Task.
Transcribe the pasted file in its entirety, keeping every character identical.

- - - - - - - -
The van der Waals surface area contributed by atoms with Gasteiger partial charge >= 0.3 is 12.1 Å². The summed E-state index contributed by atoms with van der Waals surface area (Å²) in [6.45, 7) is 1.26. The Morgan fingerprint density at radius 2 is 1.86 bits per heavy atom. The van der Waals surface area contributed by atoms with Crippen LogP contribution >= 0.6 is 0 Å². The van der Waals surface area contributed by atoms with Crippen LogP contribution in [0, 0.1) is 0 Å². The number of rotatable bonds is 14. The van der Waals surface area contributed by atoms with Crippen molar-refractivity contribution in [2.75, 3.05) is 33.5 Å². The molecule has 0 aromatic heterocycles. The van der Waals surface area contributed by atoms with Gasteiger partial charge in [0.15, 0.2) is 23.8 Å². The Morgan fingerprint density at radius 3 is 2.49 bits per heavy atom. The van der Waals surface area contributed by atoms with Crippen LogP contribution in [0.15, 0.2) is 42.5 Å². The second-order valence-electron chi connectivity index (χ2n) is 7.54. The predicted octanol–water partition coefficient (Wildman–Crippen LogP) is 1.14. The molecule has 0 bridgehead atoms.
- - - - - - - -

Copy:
The van der Waals surface area contributed by atoms with Gasteiger partial charge >= 0.3 is 12.1 Å². The summed E-state index contributed by atoms with van der Waals surface area (Å²) in [6.45, 7) is 1.26. The Morgan fingerprint density at radius 2 is 1.86 bits per heavy atom. The van der Waals surface area contributed by atoms with Crippen LogP contribution >= 0.6 is 0 Å². The van der Waals surface area contributed by atoms with Crippen LogP contribution in [0, 0.1) is 0 Å². The number of rotatable bonds is 14. The van der Waals surface area contributed by atoms with Crippen molar-refractivity contribution in [2.75, 3.05) is 33.5 Å². The molecule has 0 aromatic heterocycles. The van der Waals surface area contributed by atoms with Gasteiger partial charge in [0.15, 0.2) is 23.8 Å². The Morgan fingerprint density at radius 3 is 2.49 bits per heavy atom. The van der Waals surface area contributed by atoms with Crippen LogP contribution in [0.15, 0.2) is 42.5 Å². The second-order valence-electron chi connectivity index (χ2n) is 7.54. The predicted octanol–water partition coefficient (Wildman–Crippen LogP) is 1.14. The molecule has 0 bridgehead atoms.